Reading aloud to young children serves a number of important developmental purposes. The development of early literacy is a continuous process that begins early in life and is extremely dependent on environmental influences.10 Early literacy acquisition is a developmental process that takes place when optimal conditions are present in the child’s environment. Reading to young children provides important language and picture based stimulation, acquaints them with the forms and cadences of written language, leaves them with a good understanding of how books and stories are put together, and provides them with positive associations and strong motivation around learning to read.11 Studies have shown that parents use more language and more repetition when reading to young children than they do in other everyday activities, and that the short sentences, repetitive phrases, and limited vocabulary of picture books assist processing and acquisition of language.12–14 For all these reasons and more, the National Commission on Reading called reading aloud to children “the single most important intervention” in helping young children towards reading success.15

The parental habit of reading aloud can be encouraged when children are as young as 6 months; they become interested in objects and pictures at this time. At this early age, the reading aloud does not involve “teaching” the child to read in any way—and in fact, may have more to do with pointing at pictures and naming them than with “reading a story”. However, even at this early age, reading aloud or looking at books together tends to elicit focused parent–child attention with concentrated language stimulation, and a pleasurable interaction which offers opportunities to stimulate a wide range of developmental skills and abilities. An infant who is held on a parent’s lap, looking at pictures, for example, of baby faces in a sturdy board book, is experiencing focused social and emotional stimulation from the parent, exercising her fine motor skills (as she bats at the pictures in the book and attempts to turn the page—or even as she grabs the book and transfers it to her mouth), and exercising her memory and her curiosity, even as she becomes familiar with the words that the parent is applying to the pictures.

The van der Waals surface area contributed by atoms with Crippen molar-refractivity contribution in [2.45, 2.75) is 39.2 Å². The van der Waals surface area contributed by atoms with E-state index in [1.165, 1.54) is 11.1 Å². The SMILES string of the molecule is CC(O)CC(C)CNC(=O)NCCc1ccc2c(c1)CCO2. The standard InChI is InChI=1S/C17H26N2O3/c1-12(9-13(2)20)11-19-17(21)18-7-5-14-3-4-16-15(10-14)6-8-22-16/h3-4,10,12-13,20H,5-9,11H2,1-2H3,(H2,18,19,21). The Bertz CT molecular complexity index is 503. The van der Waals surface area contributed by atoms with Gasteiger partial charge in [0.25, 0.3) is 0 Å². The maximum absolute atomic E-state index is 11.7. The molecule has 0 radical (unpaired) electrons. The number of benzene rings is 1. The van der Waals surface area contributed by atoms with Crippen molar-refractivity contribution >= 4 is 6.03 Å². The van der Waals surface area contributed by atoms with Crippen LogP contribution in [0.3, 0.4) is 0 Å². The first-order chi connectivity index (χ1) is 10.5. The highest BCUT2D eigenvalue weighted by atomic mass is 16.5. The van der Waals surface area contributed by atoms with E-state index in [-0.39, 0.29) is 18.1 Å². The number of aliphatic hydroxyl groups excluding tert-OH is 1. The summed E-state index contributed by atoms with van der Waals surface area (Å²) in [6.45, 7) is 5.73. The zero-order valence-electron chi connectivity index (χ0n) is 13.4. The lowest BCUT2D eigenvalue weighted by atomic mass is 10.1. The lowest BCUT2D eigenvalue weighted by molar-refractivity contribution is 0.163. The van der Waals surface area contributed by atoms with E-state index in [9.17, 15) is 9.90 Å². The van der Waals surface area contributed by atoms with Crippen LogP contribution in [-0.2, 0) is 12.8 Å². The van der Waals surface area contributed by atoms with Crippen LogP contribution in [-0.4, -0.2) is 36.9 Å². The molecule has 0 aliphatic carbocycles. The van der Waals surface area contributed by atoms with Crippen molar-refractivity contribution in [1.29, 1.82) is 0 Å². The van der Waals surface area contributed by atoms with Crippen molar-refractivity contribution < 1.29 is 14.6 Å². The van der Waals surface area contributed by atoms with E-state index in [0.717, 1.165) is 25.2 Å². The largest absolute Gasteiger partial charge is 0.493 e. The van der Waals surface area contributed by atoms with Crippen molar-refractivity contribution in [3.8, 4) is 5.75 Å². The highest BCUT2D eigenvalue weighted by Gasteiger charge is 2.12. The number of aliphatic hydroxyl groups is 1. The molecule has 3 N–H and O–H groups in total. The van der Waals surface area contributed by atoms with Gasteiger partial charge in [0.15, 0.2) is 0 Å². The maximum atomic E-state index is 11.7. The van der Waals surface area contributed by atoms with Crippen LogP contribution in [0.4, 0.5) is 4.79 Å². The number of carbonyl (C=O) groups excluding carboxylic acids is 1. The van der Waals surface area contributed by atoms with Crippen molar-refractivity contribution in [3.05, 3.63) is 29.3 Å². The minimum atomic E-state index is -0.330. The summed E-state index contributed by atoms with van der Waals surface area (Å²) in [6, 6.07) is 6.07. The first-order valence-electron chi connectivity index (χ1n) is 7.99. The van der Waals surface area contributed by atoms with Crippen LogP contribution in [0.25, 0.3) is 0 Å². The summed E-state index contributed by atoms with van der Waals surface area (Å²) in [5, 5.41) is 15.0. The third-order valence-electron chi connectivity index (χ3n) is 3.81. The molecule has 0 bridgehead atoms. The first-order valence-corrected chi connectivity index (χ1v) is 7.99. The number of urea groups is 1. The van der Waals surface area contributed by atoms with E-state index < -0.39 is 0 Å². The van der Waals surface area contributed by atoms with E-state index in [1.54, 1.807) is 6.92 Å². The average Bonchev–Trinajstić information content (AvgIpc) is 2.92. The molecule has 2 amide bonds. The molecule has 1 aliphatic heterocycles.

Reading aloud to young children does not teach them how to read. What it does do is help them grow up with specific early literacy skills, which make it more likely that they will succeed in learning to read on schedule—and with strong positive associations with books and reading, which make it more likely that they will want to succeed. In the United States, more than a third of first grade children are not able to read at grade level, and are therefore at high risk for reading below grade level all through school.16,17 This in turn places them at high risk for overall school failure, truancy, and dropping out, along with other childhood and adolescent problems related to school failure. The risk is disproportionately high for children from low income families, who, as a group, grow up with parents who themselves completed fewer years of school, with fewer books in the home, and with a lower chance of being read to.18


While reading aloud to young children is considered important by experts, many parents are not doing it. A recent national survey in the United States found that 16% of parents of children age 3 years and younger do not read at all with their children, and 23% do so only once or twice a week.19 Among low income children, who face the highest risk of reading problems, the percentage of parents who read aloud regularly is lower; 1999 data showed that 85% of children in households above the poverty threshold were read to three or more times a week, but only 69% of children in households below the poverty threshold. The percentage who are read to also increases with maternal education, from 61% of the children whose mothers have less than a high school education, rising steadily with educational level to 93% of those whose mothers have graduate or professional training.20